Lessons From London

As he struggles and strains to push through his congestion charge plan this week, New York's billionaire mayor must feel an incongruous affinity with one of Britain's last prominent leftists, Ken Livingstone.

Mr. Livingstone is Michael Bloomberg's opposite number in London. His socialism is of such a crimson hue that, back in the 1980s, Margaret Thatcher abolished the elected body he headed, the Greater London Council, rather than deal with him. He won his first London mayoral election in 2000 as an independent, having been expelled from the center-left Labor Party of Tony Blair in the run-up to polling day.

When Mr. Livingstone announced that a congestion charge would be introduced in February 2003 to try to ease London's wheezing tailbacks, it was no surprise that more brickbats rained down upon his head.

Steven Norris, who was to become Mr. Livingstone's Tory opponent in his re-election battle the following year, derided the plan as "incompetent and incoherent". Peter Walker, a cabinet minister under Mrs. Thatcher, said that the congestion charge would bring "general misery".

The pun-loving British tabloids, which had customarily referred to Mr. Livingstone as "Red Ken" during the 1980s, now ran headlines that blared warnings of "Ken-gestion."

Even Mr. Livingstone admitted the scheme could imperil his political future, telling a BBC interviewer, "If this goes wrong, you will not be interviewing me next year."

He need not have worried. The London congestion charge is widely adjudged to be a roaring success, and its critics have long since been silenced.

The number of cars on London's roads has fallen by about 20 percent while the number of passengers on the city's buses has risen by about two million passengers per day, according to the official figures. The charge has also raised $240m to be put towards the British capital's transport infrastructure.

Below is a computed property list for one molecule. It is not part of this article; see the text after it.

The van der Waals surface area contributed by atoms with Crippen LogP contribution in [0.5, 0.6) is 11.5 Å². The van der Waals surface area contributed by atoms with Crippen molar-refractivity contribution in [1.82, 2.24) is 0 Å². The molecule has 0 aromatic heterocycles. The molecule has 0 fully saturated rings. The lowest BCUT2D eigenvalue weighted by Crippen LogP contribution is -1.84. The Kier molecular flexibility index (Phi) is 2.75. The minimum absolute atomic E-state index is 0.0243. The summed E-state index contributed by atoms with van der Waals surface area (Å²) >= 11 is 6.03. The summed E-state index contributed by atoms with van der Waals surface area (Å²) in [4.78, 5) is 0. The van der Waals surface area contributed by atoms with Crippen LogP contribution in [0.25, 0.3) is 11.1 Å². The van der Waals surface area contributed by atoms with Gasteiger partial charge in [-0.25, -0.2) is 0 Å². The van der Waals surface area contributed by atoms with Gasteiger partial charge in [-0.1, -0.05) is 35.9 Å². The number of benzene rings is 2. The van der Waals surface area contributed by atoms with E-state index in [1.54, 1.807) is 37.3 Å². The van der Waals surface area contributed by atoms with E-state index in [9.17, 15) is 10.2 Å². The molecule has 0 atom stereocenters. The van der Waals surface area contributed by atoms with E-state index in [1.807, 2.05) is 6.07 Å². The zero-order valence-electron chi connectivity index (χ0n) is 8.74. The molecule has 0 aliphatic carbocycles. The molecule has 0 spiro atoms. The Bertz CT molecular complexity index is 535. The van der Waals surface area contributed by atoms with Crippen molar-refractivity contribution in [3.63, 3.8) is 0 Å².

Mr. Livingstone romped home in the 2004 mayoral election. Reluctant encomiums have come his way from tabloid columnists – "I was wrong [to oppose the charge]. London is now as quiet as a Trappist monk's carpet slippers," wrote one – and even from the prime minister himself.

"I think it was an experiment that a lot of people were dubious about, frankly including me, and I think he deserves credit for having carried that through," Mr. Blair admitted.

There is no good reason to assume that what has worked in London would fail in New York. In fact, Manhattan has several practical advantages over London when it comes to setting up such a scheme. It is axiomatically easier for the authorities to monitor vehicles as they come and go to an island. And a population long accustomed to tolling and EZ Pass should find the introduction of a congestion charge less of a cultural shock than may have been the case in Britain.

Lessons From London